I got an opportunity to listen to one of my all time favorite speaker Esther Dyson in Start up Grind event in New York a month back. She was fascinating as usual but one thing which caught my attention is that from a Health and Tech investor she has got so much into Space tech and space related stuff that she even learned how to fly a spaceship in Russia. Dyson is a founding member of Space Angels Network and has invested in XCOR.
Okay, I need to get back to the topic of Spatial Payments. $200,000 is all it will take (ahem!) to go for a tour to the space. From Stephen Hawking to Leonardo Di Caprio many celebrities have bought tickets for a spot on the Virgin Galactic space flight set to take off in 2014. As space travel becomes a reality and prices reduce over time, PayPal has taken the first step to become the global leader in Outer Space Payments by introducing its new initiative, the PayPal Galactic. Let the force be with you Pal.
Launched on 27th June 2013 at SETI Institute, PayPal Galactic is a platform that aims to bring together the leaders in the scientific community to study, prepare and pave the way to the future of space payments. This initiative brings PayPal together with SETI Institute, Space Tourism Society and the 2nd man on the moon Buzz Aldrin. They seek to address topics such as adaption of banking systems, risk and fraud management, regulations and customer support with regards to space transactions.
According to PayPal Astronauts living on space stations have to pay for their necessities such as music, e books and entertainment and so a need for an extra planetary payments system is already there. “None of the existing payment systems we use on earth like cash, debit and credit cards could be used in space. Anything with sharp edges, low denominations like coins, would be a risk to astronauts while the chip and magnetic stripes used in our cards would be damaged by cosmic radiation,” says George Fraser, Professor at University of Leicester.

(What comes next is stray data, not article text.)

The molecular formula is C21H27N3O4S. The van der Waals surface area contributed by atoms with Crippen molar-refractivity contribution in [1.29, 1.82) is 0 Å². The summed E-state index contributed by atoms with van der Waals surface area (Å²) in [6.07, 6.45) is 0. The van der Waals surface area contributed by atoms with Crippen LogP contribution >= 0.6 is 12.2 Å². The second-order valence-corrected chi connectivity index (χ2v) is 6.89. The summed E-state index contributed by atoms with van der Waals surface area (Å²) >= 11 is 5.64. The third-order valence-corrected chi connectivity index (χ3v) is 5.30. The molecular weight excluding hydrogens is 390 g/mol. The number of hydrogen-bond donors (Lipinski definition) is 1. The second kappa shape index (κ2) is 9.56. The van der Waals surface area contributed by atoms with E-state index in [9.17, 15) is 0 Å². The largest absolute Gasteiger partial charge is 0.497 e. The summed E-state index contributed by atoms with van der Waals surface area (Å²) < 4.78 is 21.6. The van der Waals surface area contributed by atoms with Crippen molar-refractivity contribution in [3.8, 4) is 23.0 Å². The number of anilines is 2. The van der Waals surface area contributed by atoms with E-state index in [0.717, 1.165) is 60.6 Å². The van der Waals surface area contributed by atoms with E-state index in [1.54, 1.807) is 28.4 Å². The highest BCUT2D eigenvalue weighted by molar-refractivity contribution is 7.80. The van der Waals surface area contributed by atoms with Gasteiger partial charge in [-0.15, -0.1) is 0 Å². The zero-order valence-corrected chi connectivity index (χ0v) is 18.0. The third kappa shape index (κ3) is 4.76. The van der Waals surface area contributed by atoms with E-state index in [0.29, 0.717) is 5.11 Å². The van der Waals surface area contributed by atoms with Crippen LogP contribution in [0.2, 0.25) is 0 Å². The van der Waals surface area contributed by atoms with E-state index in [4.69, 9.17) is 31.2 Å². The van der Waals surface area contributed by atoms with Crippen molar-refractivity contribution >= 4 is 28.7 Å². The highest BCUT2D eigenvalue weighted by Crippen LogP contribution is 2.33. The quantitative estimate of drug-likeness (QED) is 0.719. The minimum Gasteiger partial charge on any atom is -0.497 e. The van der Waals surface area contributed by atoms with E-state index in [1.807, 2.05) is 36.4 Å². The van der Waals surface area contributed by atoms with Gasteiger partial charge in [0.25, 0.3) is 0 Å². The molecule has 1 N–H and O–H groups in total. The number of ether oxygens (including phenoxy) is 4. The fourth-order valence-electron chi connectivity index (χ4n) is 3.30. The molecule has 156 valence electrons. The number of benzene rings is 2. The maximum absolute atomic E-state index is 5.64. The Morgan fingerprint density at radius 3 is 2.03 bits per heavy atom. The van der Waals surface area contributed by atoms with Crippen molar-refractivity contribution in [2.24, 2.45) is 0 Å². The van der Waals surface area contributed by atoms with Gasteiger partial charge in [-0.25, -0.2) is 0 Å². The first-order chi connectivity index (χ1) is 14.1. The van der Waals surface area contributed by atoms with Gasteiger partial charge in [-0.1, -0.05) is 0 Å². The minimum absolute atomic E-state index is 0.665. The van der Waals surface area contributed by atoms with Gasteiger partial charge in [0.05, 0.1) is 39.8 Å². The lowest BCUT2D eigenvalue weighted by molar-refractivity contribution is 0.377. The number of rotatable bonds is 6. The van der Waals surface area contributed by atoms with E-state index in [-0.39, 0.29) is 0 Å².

With Virgin Galactic’s aim to launch its first commercial space flight by 2014, Orbital technologies plans to have its space hotel ready by 2016 and Dutch company Mars One looking to put a colony on mars by 2023, PayPal understood that it was only a matter of time before a commercial payment system would need to be developed for outer space. “We may not answer these questions today or even this year, but one thing is clear, we won’t be using cash in space,” says PayPal President David Marcus. “PayPal has already pushed payments into the Internet, onto phones and across terrestrial borders. We look forward to pushing payments from our world to the next, and beyond.”
LTP View: If this innovation comes through, PayPal will again stamp its authority on being the “Big Daddy of the Payments World.” Not only thinking big this time but thinking out of the box. For this initiative to come through PayPal may have to draw extensive support and cooperation from government agencies, technologists, banks, etc. This initiative would also require expertise from leaders in the space industry to address issues like commercialization of space, cashless society, regulations and adaption of banks to make it work. The good part is that it’s an early start.
Amit is a cashless payments enthusiast and advises companies in this space. He runs a successful Payments/ICT consulting firm (www.knowledgefaber.com) that serves Fortune 1000 clients and growing firms globally. He is an early investor and regular author for Lets Talk Payments. He is helping LTP become the biggest and most useful payment resource in the US, Asia and Europe.
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